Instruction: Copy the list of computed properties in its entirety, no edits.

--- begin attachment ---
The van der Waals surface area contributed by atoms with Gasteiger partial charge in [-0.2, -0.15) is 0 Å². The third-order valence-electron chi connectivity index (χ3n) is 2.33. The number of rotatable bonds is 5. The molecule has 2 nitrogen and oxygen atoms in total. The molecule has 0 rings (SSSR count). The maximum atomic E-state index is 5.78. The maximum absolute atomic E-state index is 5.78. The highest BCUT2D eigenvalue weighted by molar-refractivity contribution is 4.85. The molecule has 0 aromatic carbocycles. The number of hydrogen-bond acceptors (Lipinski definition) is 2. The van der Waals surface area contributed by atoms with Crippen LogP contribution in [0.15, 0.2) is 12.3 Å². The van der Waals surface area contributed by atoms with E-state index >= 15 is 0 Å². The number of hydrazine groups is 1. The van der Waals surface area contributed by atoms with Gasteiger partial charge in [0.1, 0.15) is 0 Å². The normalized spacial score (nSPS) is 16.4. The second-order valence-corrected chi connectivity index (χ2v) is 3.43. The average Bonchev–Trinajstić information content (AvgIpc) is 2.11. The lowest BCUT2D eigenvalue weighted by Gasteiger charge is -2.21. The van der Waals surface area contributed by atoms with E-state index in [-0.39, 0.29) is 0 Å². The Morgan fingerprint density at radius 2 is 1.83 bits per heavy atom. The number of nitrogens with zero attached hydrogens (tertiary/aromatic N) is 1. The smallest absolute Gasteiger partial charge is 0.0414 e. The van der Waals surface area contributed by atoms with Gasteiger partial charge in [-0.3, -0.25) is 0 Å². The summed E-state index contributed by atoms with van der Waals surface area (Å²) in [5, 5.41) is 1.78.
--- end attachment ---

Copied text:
The van der Waals surface area contributed by atoms with Gasteiger partial charge in [-0.2, -0.15) is 0 Å². The third-order valence-electron chi connectivity index (χ3n) is 2.33. The number of rotatable bonds is 5. The molecule has 2 nitrogen and oxygen atoms in total. The molecule has 0 rings (SSSR count). The maximum atomic E-state index is 5.78. The maximum absolute atomic E-state index is 5.78. The highest BCUT2D eigenvalue weighted by molar-refractivity contribution is 4.85. The molecule has 0 aromatic carbocycles. The number of hydrogen-bond acceptors (Lipinski definition) is 2. The van der Waals surface area contributed by atoms with Crippen LogP contribution in [0.15, 0.2) is 12.3 Å². The van der Waals surface area contributed by atoms with E-state index >= 15 is 0 Å². The number of hydrazine groups is 1. The van der Waals surface area contributed by atoms with Gasteiger partial charge in [0.1, 0.15) is 0 Å². The normalized spacial score (nSPS) is 16.4. The second-order valence-corrected chi connectivity index (χ2v) is 3.43. The average Bonchev–Trinajstić information content (AvgIpc) is 2.11. The lowest BCUT2D eigenvalue weighted by Gasteiger charge is -2.21. The van der Waals surface area contributed by atoms with E-state index in [-0.39, 0.29) is 0 Å². The Morgan fingerprint density at radius 2 is 1.83 bits per heavy atom. The number of nitrogens with zero attached hydrogens (tertiary/aromatic N) is 1. The smallest absolute Gasteiger partial charge is 0.0414 e. The van der Waals surface area contributed by atoms with Gasteiger partial charge in [-0.3, -0.25) is 0 Å². The summed E-state index contributed by atoms with van der Waals surface area (Å²) in [5, 5.41) is 1.78.